Fairfield wasn’t even picked to win its district by Dave Campbell’s Texas Football magazine, but the Eagles made it clear early they weren’t going to be an easy out.
The scored at least 50 points in each of their first four games, setting up a showdown on the road with then-No. 2 Navasota, the defending 3A Division I state champion which came in with a 20-game winning streak.
Fairfied put a stop to that, 44-24, a victory that send shockwaves throughout the state and announced its status as a legitimate contender.
That 20-point margin of victory was the closest game the Eagles played until the state title game.
Along they way, they racked up 893 points, blowing away the old 3A mark of 803 set by Southlake Carroll in 1992.
It was a team effort, but nobody shined brighter than running back Larry Rose. The senior slashed through defenses for a Central Texas-record 2,979 rushing yards and 51 touchdowns to earn the 3A Player of the Year honor on the Associated Press Sports Editors all-state team.
Once the Eagles finished off Sinton, 56-13, in the state semifinals, it finally hit them that they were going to get a chance on the largest of stages. Fairfield took the opportunity to support its team one more time, filling up the lower bowl at AT&T Stadium behind the Eagles’ sideline and making up the majority of the 22,071 in attendance.
“I couldn’t ask for a better senior year,” Rose said. “Overcoming the ups and downs and making it to the state championship game, it doesn’t get any better than that. … Before the game, I just stopped and looked around and took it all in. It was a once-in-a-lifetime thing. It was definitely a wonderful experience. I’d bet the city of Fairfield was pretty empty.”
Rose had another big day with 26 carries for 260 yards and two touchdowns, but he was stopped short on a fourth-and-4 run from the Argyle 11 with 1:14 to go the end the Eagles’ championship bid.
Their incredible season was over, but they handled it with grace and dignity.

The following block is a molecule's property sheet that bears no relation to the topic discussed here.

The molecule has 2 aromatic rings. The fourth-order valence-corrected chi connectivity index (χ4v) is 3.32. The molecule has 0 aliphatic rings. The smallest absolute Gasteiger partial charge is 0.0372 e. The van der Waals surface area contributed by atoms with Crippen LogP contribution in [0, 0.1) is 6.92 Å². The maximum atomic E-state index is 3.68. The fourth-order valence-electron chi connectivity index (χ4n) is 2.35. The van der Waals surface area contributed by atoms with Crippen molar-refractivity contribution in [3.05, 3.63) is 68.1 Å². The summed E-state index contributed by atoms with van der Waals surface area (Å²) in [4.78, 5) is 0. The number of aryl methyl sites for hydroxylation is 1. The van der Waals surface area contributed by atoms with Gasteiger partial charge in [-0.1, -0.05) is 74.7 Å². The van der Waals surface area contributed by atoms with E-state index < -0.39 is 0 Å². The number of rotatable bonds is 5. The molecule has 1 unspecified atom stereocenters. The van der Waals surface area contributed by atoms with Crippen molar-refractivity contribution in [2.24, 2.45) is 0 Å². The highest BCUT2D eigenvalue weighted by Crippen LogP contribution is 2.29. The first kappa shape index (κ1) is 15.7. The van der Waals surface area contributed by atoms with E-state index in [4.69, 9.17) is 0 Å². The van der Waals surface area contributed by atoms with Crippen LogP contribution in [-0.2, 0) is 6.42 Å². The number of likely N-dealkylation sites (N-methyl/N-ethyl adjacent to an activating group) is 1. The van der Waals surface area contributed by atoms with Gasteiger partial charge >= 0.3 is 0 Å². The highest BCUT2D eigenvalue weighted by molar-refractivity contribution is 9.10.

“We talk about having class and having character,” Bachtel said. “To say you have them or to say a school or team has it is one thing, but to actually show it is another. The kids were devastated we lost, but we were thankful we got a chance to play in the state championship. They know there’s more to life, too, because we’ve seen it. Football’s important, but it’s not the end result. The kids got to see that, and they have a great perspective on things. With that, they’re going to be a success in life. That’s really the goal.”
Jinx Tucker Trophy winners
The Jinx Tucker Memorial Trophy is given each year by the Tribune-Herald to honor the memory of a man who gained national respect in his 33 years as the Trib’s sports editor until his death in 1953. The award was founded in 1956 by Tucker’s succesor, Dave Campbell.
The award is emblematic of a man who stressed sportsmanship, fairness, and team play. The winner of the award must exhibit overall team success, improvement throughout the season, sportsmanship, fan support, and a will to win in the face of adversity.
1960 Gatesville and Riesel
1967 Bruceville Eddy and Clifton
1973 China Spring
1977 Valley Mills and Marlin
1978 China Spring
1979 McGregor and Temple
1985 Hillsboro and Richfield
1989 La Vega
1998 Copperas Cove
1999 Waco High
2006 La Vega